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Heatwaves in India put 80% of the population at risk: Study

Deadly Heatwaves India; Currently, heat waves in India are increasing in frequency, intensity and lethality, placing a burden

By groundreportdesk
New Update
First days of June surpass the 1.5⁰C limit

Currently, heat waves in India are increasing in frequency, intensity and lethality, placing a burden on public health, agriculture and other social, economic and cultural systems in the country.

According to a study published in the journal PLOS Climate by Ramit Debnath and his colleagues at the University of Cambridge, the severity of these heat waves, exacerbated by climate change, could hamper India's progress towards achieving its Development Goals. Sustainable (SDG).

India is committed to achieving the United Nations Sustainable Development Goals (SDGs), which include poverty eradication, good health and well-being, climate action, and economic development.

The current assessment of climate variability is not fully capable of indicating how climate change-related heatwaves may affect progress on the SDGs. With this in mind, these researchers analyzed India's climate vulnerability using the Climate Vulnerability Index (CVI) with various indicators of socioeconomic, livelihood and biophysical factors to assess a comprehensive index.

They used publicly available data sets on state-level climate vulnerability indicators from India's National Data and Analytics Platform to rank the severity of the situation.

The researchers then compared India's progress on the SDGs over 20 years (2001-2021) with the peak season death rate relative to the period 2001-2021.

Researchers have found that Heatwave has undermined SDG progress more than initially estimated and current assessment metrics cannot adequately capture the complexities of India's vulnerabilities to climate change. For example, in the HI estimate, the study reveals that almost 90% of the country is vulnerable to the impacts of heat waves.

Current heat measurement system is insufficient

According to the CVI, around 20% of the country is highly susceptible to climate change. Similar impacts were seen for the national capital, where HI estimates suggest almost all of Delhi is at risk of severe heatwaves, which is not accounted for in its recent state climate change action plan.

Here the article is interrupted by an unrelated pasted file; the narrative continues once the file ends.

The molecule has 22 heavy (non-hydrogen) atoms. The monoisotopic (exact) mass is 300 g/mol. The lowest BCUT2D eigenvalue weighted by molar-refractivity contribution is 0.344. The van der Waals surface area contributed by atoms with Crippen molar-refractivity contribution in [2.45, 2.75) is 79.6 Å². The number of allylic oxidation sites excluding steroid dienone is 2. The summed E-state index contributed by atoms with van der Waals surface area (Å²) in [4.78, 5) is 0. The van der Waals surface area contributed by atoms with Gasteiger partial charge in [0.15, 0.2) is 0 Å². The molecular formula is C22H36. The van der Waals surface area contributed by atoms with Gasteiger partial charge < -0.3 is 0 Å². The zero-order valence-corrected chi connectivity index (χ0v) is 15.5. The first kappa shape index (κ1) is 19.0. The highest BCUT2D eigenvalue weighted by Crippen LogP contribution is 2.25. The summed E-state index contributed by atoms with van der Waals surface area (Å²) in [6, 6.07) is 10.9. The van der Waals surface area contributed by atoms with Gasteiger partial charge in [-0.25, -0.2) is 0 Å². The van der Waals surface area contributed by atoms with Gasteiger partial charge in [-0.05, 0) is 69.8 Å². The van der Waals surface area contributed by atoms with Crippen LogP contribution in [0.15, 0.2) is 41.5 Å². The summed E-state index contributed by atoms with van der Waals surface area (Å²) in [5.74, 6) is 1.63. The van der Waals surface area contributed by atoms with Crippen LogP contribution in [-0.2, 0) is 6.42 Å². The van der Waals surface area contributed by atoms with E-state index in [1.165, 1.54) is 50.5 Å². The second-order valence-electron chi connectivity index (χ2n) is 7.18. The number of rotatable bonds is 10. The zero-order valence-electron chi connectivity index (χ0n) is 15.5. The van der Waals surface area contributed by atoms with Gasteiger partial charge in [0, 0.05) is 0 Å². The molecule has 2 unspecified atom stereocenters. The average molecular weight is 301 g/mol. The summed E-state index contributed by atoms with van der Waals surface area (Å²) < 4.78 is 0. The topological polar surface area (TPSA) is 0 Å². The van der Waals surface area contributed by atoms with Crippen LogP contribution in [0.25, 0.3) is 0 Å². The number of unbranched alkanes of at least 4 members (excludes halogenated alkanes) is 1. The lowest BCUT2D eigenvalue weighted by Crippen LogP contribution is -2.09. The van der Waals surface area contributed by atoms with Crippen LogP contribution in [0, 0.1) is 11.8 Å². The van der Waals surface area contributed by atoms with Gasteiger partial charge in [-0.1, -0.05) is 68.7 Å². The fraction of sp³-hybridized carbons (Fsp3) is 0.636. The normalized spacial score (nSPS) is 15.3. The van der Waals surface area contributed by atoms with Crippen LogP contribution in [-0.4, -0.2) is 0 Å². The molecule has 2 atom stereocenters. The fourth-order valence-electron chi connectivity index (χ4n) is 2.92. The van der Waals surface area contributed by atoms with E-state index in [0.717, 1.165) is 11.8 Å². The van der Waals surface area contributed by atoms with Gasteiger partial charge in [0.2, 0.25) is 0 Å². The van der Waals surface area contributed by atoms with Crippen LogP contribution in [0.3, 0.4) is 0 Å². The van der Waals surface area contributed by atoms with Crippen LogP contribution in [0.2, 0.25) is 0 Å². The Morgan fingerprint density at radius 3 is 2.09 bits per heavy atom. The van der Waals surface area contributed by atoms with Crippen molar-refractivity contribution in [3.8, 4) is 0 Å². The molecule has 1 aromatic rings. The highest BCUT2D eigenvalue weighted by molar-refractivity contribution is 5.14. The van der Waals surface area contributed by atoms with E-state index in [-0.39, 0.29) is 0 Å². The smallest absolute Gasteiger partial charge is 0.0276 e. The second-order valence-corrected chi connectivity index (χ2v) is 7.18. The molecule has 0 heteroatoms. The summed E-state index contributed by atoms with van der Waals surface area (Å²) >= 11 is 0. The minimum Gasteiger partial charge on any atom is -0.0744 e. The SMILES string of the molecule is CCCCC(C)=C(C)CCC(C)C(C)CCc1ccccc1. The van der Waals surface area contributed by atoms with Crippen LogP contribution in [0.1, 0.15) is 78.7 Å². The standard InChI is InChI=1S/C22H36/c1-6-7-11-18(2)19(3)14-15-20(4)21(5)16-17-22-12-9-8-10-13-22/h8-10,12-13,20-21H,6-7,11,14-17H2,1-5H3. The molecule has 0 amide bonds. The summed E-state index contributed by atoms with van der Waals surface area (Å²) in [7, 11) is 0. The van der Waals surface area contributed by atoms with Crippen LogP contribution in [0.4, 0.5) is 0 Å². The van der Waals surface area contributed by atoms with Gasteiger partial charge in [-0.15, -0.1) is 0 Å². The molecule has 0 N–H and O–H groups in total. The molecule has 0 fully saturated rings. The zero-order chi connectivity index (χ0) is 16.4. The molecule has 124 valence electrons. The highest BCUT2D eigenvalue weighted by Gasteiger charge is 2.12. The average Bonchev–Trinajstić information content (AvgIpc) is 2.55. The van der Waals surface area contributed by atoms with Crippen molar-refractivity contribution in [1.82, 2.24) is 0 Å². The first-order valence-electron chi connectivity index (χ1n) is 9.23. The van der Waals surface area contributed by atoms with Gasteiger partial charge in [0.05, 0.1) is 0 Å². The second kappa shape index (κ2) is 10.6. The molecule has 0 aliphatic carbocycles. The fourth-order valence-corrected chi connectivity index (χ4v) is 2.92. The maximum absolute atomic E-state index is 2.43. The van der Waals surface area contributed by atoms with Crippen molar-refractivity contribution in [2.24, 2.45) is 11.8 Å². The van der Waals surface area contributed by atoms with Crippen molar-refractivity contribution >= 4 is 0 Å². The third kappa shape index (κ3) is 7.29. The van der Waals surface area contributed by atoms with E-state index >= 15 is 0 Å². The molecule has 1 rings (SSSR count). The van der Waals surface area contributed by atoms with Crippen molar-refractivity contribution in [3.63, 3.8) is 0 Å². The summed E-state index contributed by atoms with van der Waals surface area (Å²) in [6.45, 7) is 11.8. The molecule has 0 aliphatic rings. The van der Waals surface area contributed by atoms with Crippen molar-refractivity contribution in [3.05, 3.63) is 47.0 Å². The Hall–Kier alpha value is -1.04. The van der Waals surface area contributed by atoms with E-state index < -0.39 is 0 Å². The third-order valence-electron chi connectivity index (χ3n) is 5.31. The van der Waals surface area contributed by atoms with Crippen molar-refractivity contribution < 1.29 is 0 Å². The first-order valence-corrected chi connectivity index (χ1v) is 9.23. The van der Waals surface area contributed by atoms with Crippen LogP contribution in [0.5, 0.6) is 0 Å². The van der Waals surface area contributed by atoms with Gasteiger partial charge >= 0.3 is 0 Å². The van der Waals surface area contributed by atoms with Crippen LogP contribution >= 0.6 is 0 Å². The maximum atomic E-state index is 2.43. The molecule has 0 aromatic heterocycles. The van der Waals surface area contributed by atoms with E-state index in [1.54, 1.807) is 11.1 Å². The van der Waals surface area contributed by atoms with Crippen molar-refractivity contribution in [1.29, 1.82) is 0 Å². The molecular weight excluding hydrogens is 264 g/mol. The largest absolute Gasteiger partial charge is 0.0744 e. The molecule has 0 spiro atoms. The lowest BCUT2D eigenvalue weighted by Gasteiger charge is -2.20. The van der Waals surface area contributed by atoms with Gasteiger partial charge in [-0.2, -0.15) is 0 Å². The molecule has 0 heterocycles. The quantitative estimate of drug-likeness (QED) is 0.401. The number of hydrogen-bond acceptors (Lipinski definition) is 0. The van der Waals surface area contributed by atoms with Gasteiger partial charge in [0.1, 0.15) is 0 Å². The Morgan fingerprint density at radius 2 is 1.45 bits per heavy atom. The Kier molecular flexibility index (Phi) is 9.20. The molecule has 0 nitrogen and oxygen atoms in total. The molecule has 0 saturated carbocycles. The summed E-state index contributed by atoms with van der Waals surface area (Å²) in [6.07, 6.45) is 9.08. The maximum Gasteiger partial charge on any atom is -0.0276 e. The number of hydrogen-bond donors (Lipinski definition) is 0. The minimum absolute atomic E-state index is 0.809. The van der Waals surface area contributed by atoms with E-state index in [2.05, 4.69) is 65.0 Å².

However, according to the authors of this study, "This study shows that heat waves make Indian states more sensitive to climate change compared to previous CVI estimates.

Heat waves in India and the Indian subcontinent are become recurring and long-lasting, and the time is right for climate experts and policymakers to reassess the metrics for assessing a country's climate vulnerability.

This underscores the need to develop comprehensive vulnerability measures through cooperation and partnership international".

The authors' further state, "Heatwaves in India are becoming more severe, putting 80% of the country's population at risk, which is immeasurable in the current climate vulnerability assessment. If this impact is not immediately addressed, India can slow down its progress towards sustainable development goals."

Heatwaves threaten India's development

Heatwaves in India are not only affecting the long-term future of the country but also the short-term consequences of them have been largely ignored.

Studies have found that heatwaves are straining India's economy and public health resources, and by 2050, over 300 million people will be affected, and by 2100, the quality of life for nearly 600 million Indians will be lowered.

The lack of a physical risk measure for heatwaves can also hinder the progress of multiple Sustainable Development Goals. A case study conducted by researchers found that Delhi's residents experienced some of the most challenging conditions, with almost the entire National Capital Region reaching danger levels on the index during a heatwave.

Mitigating and adapting to heat-related health and energy burdens will be essential to maintain social cooling practices, especially for those in affordable housing with fewer resources to cool themselves.

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